The Pilgrim’s Progress is a fine achievement by British Youth Opera at the Three Choirs Festival

United KingdomUnited Kingdom Three Choirs Festival 2023 [4] – Vaughan Williams, The Pilgrim’s Progress: Soloists, British Youth Opera, Three Choirs Festival Youth Choir, Royal Philharmonic Orchestra / Charlotte Corderoy (conductor). Gloucester Cathedral, 24.7.2023. (JQ)

The Pilgrim’s Progress (Vanity Fair scene) © James O’Driscoll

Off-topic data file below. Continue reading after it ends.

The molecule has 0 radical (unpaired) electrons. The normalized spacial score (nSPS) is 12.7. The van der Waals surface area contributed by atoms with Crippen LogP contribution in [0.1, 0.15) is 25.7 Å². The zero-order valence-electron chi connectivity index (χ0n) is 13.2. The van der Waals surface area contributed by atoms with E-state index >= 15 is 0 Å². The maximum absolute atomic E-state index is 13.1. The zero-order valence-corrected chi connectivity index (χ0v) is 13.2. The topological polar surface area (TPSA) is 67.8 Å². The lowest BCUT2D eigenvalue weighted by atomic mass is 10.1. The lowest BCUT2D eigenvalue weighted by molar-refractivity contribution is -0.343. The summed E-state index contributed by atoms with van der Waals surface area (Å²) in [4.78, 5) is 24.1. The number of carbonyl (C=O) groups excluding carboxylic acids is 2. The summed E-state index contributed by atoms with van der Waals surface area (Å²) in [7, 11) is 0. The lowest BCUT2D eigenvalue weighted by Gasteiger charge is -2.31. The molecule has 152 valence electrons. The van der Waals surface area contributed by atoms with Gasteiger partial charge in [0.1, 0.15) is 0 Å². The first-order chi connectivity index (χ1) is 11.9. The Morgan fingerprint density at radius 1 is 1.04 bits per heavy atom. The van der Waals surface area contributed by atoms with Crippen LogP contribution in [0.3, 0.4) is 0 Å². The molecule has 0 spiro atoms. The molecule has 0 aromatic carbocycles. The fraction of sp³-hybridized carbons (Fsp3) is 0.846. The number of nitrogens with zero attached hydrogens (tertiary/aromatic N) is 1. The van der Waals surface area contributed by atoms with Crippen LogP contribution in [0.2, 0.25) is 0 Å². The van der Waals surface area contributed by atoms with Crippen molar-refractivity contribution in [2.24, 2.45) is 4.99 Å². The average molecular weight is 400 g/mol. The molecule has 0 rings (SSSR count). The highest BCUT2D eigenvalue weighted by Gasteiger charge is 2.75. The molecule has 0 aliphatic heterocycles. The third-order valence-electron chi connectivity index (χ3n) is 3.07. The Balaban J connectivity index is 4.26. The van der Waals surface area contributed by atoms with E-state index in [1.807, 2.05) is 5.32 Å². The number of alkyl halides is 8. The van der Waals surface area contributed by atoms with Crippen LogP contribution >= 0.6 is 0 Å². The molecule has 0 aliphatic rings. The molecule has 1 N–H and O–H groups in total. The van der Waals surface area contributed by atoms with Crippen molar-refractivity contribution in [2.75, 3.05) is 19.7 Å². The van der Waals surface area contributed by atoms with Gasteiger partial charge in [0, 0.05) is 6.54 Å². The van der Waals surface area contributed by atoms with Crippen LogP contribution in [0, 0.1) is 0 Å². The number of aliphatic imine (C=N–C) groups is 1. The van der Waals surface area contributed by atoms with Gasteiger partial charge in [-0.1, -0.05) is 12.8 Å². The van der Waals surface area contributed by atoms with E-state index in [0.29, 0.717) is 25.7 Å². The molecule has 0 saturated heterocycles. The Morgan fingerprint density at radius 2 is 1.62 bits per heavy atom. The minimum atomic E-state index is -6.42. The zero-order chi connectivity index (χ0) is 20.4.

I was very excited when it was announced that the 2023 Three Choirs Festival would feature a semi-staged production of Vaughan Williams’ The Pilgrim’s Progress. I first came to know and love the work fully fifty years ago through Sir Adrian Boult’s famous EMI recording, issued in 1972 to mark the composer’s centenary. Opportunities to experience it live have been few and far between, though. I managed to see a semi-staged performance that Richard Hickox conducted in Symphony Hall, Birmingham in 1997, in which, as I recall, several singers took part who later featured in his excellent 1998 Chandos recording. I was unable to see the widely praised production which the Royal Northern College of Music put on in 1992, though I subsequently obtained and admired the live audio recording that was issued. At long last, in 2012 I was able to see a full staged production at English National Opera and though I was irritated by some aspects of the production, the musical performance, under the expert baton of Martyn Brabbins, was excellent (review).